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Applying the Sociological Imagination

Sociological imagination is a framework that helps individuals to connect their personal challenges or experiences to issues affecting the broader society. Most personal problems are not entirely attributable to personal matters but can also be influenced by social norms, culture, and habits. For example, an individual’s challenge in getting a job may not be due to a lack of knowledge and skills but rather to the increasing economic inequality within their society. Therefore, the sociological imagination enables individuals to see the affiliation between their own experiences and issues in the larger society within which they live (Mill 5). In this context, sociological imagination will be used to connect a peer’s personal troubles with a larger societal issue.

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My cousin’s friend Carla has been struggling with obesity for over seven years. Due to her weight gain, she was constantly bullied in high school, which affected her performance and her social relationships. The constant bullying also made her lose her confidence and develop low self-esteem. As a result, even after high school, Carla barely attends any social events and still struggles to establish and maintain positive relationships with other people. She fears that people may stigmatize her due to her being overweight. In addition, obesity has also exposed Carla to several health complications. She has suffered from high blood pressure on several occasions and has recently developed some depressive symptoms due to social isolation and low self-esteem.

The conflict theory highlights that society will always be in conflict due to the never-ending competition for limited resources and power. The struggle for finite resources, in turn, results in social inequalities. According to Marx, “The history of all previous societies has been the history of class struggles” (74). This statement implies that the challenge of social inequality, which affects the current society, has existed even in previous societies.

Marx emphasizes that class antagonism developed during the social revolution due to conflicts between the bourgeoisie (owners of production means) and the proletariat (laborers). Class antagonism progressed throughout history, and it is the basis of unequal social structure in the world today. Some social problems like poverty result from a natural disparity in society. Therefore, no matter how the world evolves, there will always be differences in social classes.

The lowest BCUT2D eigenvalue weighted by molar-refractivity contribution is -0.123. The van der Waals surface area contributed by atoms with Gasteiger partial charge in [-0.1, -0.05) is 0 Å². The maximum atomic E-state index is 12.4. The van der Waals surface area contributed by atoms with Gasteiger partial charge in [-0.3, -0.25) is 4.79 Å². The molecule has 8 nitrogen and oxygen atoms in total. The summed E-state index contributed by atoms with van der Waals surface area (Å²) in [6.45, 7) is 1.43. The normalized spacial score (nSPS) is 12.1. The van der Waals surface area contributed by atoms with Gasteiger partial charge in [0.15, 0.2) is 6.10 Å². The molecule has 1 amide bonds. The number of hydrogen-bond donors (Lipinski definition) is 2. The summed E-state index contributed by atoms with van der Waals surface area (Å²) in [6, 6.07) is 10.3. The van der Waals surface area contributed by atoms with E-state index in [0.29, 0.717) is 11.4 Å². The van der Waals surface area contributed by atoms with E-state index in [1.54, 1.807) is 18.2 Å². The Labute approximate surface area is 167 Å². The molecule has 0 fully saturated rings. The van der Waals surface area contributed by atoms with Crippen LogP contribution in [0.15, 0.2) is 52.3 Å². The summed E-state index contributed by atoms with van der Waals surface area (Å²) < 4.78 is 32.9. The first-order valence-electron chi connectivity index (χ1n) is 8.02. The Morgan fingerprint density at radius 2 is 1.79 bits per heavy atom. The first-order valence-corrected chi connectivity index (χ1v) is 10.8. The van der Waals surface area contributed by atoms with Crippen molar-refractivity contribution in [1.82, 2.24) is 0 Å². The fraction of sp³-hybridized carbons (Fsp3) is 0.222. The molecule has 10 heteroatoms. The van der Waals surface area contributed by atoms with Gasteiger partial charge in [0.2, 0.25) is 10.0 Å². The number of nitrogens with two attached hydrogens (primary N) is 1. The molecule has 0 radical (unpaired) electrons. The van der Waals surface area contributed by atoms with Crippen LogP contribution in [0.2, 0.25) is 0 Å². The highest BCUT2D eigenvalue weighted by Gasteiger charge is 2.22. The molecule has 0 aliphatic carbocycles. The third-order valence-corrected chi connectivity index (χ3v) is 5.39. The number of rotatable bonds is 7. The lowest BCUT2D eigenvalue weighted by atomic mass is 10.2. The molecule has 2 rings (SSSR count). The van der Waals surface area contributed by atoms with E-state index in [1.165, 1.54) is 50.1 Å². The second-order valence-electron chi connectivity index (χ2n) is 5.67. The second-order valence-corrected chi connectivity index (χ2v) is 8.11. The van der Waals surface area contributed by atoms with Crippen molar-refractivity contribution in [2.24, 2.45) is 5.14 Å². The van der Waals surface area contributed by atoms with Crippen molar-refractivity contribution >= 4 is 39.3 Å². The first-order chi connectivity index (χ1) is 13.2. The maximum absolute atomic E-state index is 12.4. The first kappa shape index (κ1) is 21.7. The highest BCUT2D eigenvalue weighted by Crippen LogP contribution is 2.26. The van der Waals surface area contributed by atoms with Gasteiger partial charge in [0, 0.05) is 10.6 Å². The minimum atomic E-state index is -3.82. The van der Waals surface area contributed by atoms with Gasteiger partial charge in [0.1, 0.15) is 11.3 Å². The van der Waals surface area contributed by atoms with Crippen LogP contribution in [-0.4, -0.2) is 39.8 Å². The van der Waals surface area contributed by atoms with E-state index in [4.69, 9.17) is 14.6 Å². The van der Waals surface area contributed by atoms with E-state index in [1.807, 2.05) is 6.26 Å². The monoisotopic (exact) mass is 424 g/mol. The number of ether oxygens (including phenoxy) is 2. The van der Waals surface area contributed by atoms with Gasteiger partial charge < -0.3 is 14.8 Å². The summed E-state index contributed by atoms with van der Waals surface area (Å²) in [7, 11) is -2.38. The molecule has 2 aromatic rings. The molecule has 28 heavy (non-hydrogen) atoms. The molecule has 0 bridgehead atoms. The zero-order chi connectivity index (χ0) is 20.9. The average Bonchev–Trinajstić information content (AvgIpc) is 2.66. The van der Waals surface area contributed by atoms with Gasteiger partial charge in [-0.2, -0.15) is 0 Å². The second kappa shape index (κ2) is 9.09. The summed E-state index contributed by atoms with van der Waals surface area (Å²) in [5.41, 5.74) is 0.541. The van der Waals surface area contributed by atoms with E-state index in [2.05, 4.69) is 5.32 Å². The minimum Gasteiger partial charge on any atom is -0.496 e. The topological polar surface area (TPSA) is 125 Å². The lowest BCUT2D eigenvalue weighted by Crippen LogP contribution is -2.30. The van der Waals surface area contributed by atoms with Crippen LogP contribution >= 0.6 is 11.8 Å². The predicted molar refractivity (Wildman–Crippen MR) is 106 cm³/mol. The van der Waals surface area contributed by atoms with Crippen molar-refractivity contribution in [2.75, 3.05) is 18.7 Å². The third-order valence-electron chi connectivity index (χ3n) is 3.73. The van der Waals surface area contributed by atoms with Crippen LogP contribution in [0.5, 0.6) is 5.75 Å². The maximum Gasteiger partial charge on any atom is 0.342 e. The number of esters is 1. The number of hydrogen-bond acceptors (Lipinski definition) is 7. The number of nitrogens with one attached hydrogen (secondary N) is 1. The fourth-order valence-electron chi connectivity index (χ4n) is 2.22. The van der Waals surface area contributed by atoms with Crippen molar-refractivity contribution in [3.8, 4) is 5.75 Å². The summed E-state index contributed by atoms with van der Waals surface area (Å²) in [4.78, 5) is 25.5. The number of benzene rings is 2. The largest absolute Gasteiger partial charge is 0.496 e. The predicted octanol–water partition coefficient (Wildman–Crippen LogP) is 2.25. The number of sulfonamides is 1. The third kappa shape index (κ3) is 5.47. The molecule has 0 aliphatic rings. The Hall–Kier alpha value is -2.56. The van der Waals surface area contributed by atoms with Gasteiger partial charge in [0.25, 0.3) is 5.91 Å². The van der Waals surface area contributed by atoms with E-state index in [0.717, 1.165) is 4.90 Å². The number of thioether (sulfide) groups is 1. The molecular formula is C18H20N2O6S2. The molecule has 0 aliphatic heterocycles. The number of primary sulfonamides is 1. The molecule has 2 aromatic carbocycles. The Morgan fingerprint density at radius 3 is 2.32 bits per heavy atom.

Karl Marx’s conflict theory can be used to explain the connection between Carla’s obesity and issues of social structure. In this case, Carla’s obesity may not be due to personal problems but to her social class. Carla comes from a low-income background were obtaining a healthy diet is extremely expensive. Research has linked some cases of obesity to food insecurity (Adams 2). Due to financial challenges, Carla’s family has relied on less costly diets, mostly involving a lot of unhealthy junk food. In addition, most of the food stores in her neighborhood only supply lower quality and less healthy foods which the surrounding communities can afford.

As a result, it is rare to obtain fresh fruits and vegetables in nearby stalls. Likewise, the financial challenges may have hindered Carla from engaging in effective exercise to help in weight loss. In most cases, vigorous physical activities require equipment and facilities which are paid for. Therefore, Carla’s obesity may have been caused by financial constraints, which is a characteristic of the low-income class. The economic challenges may have prevented her from accessing healthy diets and engaging in vigorous exercise.

Works Cited

Adams, Jean. “Addressing Socioeconomic Inequalities in Obesity: Democratising Access to Resources for Achieving and Maintaining a Healthy Weight“. PLOS Medicine, vol. 17, no. 7, 2020, pp. 1-3. Web.

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Marx, Karl, and Friedrich Engels. The Communist Manifesto. Yale University Press, 2012.

Mills, Wright C. The Sociological Imagination. Oxford University Press, 1959.

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